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Showing posts from July, 2016

Mexico Through Our Eyes

Through Our Eyes Minister David N├íjera Embassy of Mexico, United Kingdom BRLSI 19 th July 2016 7:30pm Notes by William Gaskell Talk chaired by Dick Bateman and introduced by Steve Walter. Strong links with UK as Mexicans often thought of as “that Western guy”. They are Central American by ethnicity. UK first country to recognise independent Mexico. 450,000 illegal immigrants move to Mexico each year from central and south America, mostly on their way to the USA. Mexico is linked to the Philippines as both territories were managed from Mexico City by the Spanish. Also share culture with the Carribean. Trade partners are Brazil, Argentina, China, biggest partner is USA. Iconic cultural Mexican Mariachi music is also loved and just as popular in Columbia. El Chavo – little boy, an orphan living in a home is a well known and loved cultural figure by many people in Mexico. 400,000 US citizens staying illegally in Mexico, 5 times as many as in Canada. T

Stoicism and the Art of Self-Mastery

Stoicism and the Art of Self-Mastery Dr Kurt Lampe, University of Bristol, BRLSI, 5 th July 2016 Notes by William Gaskell Dr Kurt Lampe has a PhD from the University of California at Berkeley. Image of Eris Dippis who dumps his fortune overboard during a journey by ship as his shipmates seemed unsavoury, his idea was that he would rather destroy his wealth than for it to fall into the hands of the unsavoury shipmates – Zero Sum Game – Stoicism . Period of classical philosophy C280BC to 250AD. Stoa Poikile “Painted Colonnade” in Athens. Epicurean philosophers dissipate from their usual haunts and classical stoicism comes to an end. Modern Anglo-American neo stoicism B. Continental This is now a philosophic/therapeutic movement. It was considered to be pilfering ideas from Plato and Aristotle but since 1970 has come into its own. Stoic philosophy is full of metaphor: “freedom as opposite of slavery.” The internal conflict of decision making: “shouldn’t do it”

Why should we be interested in glass?

Why should we be interested in glass? Dr Anita Zeidler, Physics Department, University of Bath at BRLSI on 30 th June 2016. Convenor science group, John Davies. Notes by William Gaskell. Glass’ properties include: ·          Good heat shock resistance ·          Insulation of heat and electricity Making it good for cooking hobs. Glass formation: Slow cooling -> ordered pattern formation -> crystal Fast cooling (quenching) -> amorphous liquid structure frozen -> glass Glass is a solid with structure that resembles a liquid. Flint is actually a glass, which is why it could be chiselled into very sharp points for stone age arrowheads and blades. Glass is composed of silicon and oxygen: Si + O also perhaps B or P, Al, K, Ca, depending on the use. For example, in the nuclear industry glass with a high proportion of lead is used to improve the shielding effect from radiation. Gorilla glass made by etching or dipping surface of glass into a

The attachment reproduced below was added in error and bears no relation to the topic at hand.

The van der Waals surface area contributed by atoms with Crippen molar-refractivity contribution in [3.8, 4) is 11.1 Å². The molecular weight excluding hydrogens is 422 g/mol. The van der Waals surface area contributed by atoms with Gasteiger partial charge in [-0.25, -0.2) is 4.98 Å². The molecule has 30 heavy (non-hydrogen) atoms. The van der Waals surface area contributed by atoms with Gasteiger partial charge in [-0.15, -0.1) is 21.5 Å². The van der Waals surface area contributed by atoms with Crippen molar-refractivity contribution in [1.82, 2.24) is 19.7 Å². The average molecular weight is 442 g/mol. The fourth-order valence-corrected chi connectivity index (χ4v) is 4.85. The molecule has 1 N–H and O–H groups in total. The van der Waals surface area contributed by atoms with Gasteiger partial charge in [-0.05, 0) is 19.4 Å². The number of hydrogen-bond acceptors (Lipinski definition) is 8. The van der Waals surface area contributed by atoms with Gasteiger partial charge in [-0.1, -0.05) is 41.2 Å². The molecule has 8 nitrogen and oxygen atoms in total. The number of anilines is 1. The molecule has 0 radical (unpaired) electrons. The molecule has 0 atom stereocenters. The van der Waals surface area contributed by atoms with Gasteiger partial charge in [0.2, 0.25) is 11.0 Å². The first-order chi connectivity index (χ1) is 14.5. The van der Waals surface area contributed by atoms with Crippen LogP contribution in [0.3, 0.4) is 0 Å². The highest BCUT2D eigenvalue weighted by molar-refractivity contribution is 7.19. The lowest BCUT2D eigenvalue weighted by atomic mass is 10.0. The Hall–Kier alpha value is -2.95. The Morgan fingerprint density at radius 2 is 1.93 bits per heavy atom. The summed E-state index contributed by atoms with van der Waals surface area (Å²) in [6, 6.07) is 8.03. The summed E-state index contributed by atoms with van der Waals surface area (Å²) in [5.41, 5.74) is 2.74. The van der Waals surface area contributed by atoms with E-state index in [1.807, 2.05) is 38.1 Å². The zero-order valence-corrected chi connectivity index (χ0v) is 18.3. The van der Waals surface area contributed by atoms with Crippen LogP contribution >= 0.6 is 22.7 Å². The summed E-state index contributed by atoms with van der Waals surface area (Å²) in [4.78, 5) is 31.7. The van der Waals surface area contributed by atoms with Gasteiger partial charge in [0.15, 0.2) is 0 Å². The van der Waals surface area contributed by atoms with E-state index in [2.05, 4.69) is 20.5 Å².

Bath City Conference 2016

Bath City Conference 2016 Notes by William Gaskell at the Guildhall Bath on 1st of July. Speakers: Kate Rigby new Human Sustainability lecturer at Bath Spa. Jess organised the Green University Group lectures. Cheryl talked about mindset when approaching environment as PhD Student, I mentioned film Planetary to her. Fairness and Physics – Recarbonising the Environment Peter Harper, University of Bath. People now seriously want to live in the Utopian fashion. Ozone situation is improving whereas other macro-environmental aspects are deteriorating such as biosphere pollution and ocean acidity. Peter Harper thinks a rapid transition is going to happen soon unless there is a major transformation in how we do things as he assumes that developing countries in Asia will become as polluting as the West is currently. Zero Carbon Britain In this scenario Britain can control its emissions without changing the way we live. ·          60% lower air miles in air travel